Paul - who brings friendly nonsense (blur_kiwi) wrote,
Paul - who brings friendly nonsense
blur_kiwi

'The past is a foreign country: they do things differently there' (apparently) - a column

Unlike LP Hartley and the entire premise for his novel, 'The Go-Between', I'm not normally given to nostalgia. While I have memories, pleasant or otherwise, from times gone by, I can't say that I see the past in anything other than a pragmatic way. The definition of nostalgia is: a sentimental longing or wistful affection for a period in the past. I haven't got that.

And yet, (you just knew there would be a 'but' or an 'and yet' or a 'surprisingly' coming along with indecent haste) lately my looking back has been decorated with a blob of fondness on top, like strawberry jam on a West Country Cream Tea. The thing with me though, is that it sometimes seems to embarrassingly slide off onto the plate, or much more likely, my lap.

As ever, and without any more ceremony than I feel I can expect to get away with, I'll begin at the beginning. A while ago I put together a pile of compilation CDs for a friend. When I create a compilation CD I like to give it a theme, some thought; make sure that everything fits together well, that it starts in the right way and ends perfectly. I like to think I'm quite good at it, and the trouble I take to find the right pieces of music, fit them together in the right way and the right order, tell a kind of story over 80 minutes, is well worth it to the person I give them to.

One of the CDs I did in this recent pile was based loosely around the thought that, not all music from Ireland is Irish music (by which I mean that it doesn't have to be diddly diddly stuff to be Irish). The likes of Thin Lizzy, Stiff Little Fingers, Ash and David Holmes have their place and are just as much Irish music as The Dubliners.

Having said all that, I did include a couple of tracks by Clannad (as a bit of a cross-over, a kind of traditional electronica.) In the notes I sent with the CD I mentioned that both these pieces had been used, and were expressly written, as themes for a couple of television series. In telling me what she thought of the CD, my friend said that she was surprised that such good music would be used as television themes, and that it wouldn't have been likely to happen in her country.

This set me thinking, would I have enough pieces of appropriate music to put together a television themes CD? If so, what would I use? It turns out that the answer to the first question is, 'Oh yes!'. But the second is a bit more complicated. I pulled out a pile of CDs from my, it has to be said, extensive collection. (And yes children, I have and prefer tangible music. None of your paper-thin downloaded stuff for me.) I started flipping through them, finding odd tracks that I might use, not necessarily from television programmes I like or liked, but very much music I like.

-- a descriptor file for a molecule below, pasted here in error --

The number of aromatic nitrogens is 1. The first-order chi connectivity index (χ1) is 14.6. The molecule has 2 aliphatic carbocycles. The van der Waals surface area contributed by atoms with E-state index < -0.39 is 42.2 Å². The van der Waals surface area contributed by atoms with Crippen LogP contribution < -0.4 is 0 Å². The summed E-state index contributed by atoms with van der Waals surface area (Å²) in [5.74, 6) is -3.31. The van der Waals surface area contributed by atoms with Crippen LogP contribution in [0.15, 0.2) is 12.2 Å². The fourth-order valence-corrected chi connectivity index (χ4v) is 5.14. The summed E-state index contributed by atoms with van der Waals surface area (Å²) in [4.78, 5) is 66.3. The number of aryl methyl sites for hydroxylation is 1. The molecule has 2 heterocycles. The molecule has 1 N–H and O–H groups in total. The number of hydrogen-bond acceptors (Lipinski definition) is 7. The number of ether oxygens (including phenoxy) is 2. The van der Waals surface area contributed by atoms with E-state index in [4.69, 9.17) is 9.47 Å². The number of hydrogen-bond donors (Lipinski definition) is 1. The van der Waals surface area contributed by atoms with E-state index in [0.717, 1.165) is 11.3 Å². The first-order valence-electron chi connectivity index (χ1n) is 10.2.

Inevitably, hearing one or two of the bits of theme music for the first time for a long time, especially ones used in programmes from my childhood in the dim and distant past, produced the odd wave of nostalgia. One in particular floored me for a while. I didn't even realise I had it, and I played it three or four times. It really did send my mind racing back to when I was a child. I remember vividly being enthralled by this particular television series, it made a great impression on me. I loved the way it made me feel as a child, and last week I loved the way it made me think about my memories of it.

'The Adventures of Robinson Crusoe', a quintessentially English story, was actually a French television series. Here it was dubbed into English and narrated by a soft, sympathetic voice. It was in black and white and had a graininess that I loved even then. But it was the theme music that I loved most about the series. I understand now that the music for the UK version was different to that used in other parts of Europe, and I don't know what other countries got, but ours was a beautiful lilting melody, evocative of the sea and paradise, of loneliness and contentment. I remember wanting to have similar experiences, probably so that I could have that music wafting through my head as I made a shelter on a deserted island, foraged for fruit and milked goats. I can honestly say that this piece of music had more of an impact on me emotionally during my childhood than just about any other (and let's face it, I have lived through quite an era for popular music.)

So, I'm looking forward to putting the CD together, including themes from series like Red Dwarf, Black Beauty, Ski Sunday, Big Brother and much more besides. The new Doctor Who theme will loom large, menacing and uplifting, and Robinson Crusoe will be there evoking a foreign country where they do things differently, a Go-Between linking the past and the present to an uncertain future.   
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